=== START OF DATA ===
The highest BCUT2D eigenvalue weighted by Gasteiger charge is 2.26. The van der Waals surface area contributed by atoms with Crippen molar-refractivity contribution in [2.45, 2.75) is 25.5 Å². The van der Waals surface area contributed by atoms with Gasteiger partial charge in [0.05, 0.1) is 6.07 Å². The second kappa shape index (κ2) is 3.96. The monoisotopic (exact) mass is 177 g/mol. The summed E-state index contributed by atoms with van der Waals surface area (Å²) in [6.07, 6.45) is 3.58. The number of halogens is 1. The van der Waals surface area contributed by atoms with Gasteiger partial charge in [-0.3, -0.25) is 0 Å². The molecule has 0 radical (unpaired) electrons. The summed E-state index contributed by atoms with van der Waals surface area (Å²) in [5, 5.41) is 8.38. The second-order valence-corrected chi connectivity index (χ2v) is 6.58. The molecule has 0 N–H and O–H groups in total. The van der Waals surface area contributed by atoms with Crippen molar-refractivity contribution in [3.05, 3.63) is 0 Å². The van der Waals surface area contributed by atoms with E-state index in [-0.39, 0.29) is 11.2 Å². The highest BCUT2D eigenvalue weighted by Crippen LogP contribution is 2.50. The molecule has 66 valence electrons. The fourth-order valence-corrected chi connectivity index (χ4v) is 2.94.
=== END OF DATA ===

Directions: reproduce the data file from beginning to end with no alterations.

The highest BCUT2D eigenvalue weighted by Gasteiger charge is 2.26. The van der Waals surface area contributed by atoms with Crippen molar-refractivity contribution in [2.45, 2.75) is 25.5 Å². The van der Waals surface area contributed by atoms with Gasteiger partial charge in [0.05, 0.1) is 6.07 Å². The second kappa shape index (κ2) is 3.96. The monoisotopic (exact) mass is 177 g/mol. The summed E-state index contributed by atoms with van der Waals surface area (Å²) in [6.07, 6.45) is 3.58. The number of halogens is 1. The van der Waals surface area contributed by atoms with Gasteiger partial charge in [-0.3, -0.25) is 0 Å². The molecule has 0 radical (unpaired) electrons. The summed E-state index contributed by atoms with van der Waals surface area (Å²) in [5, 5.41) is 8.38. The second-order valence-corrected chi connectivity index (χ2v) is 6.58. The molecule has 0 N–H and O–H groups in total. The van der Waals surface area contributed by atoms with Crippen molar-refractivity contribution in [3.05, 3.63) is 0 Å². The van der Waals surface area contributed by atoms with E-state index in [-0.39, 0.29) is 11.2 Å². The highest BCUT2D eigenvalue weighted by Crippen LogP contribution is 2.50. The molecule has 66 valence electrons. The fourth-order valence-corrected chi connectivity index (χ4v) is 2.94.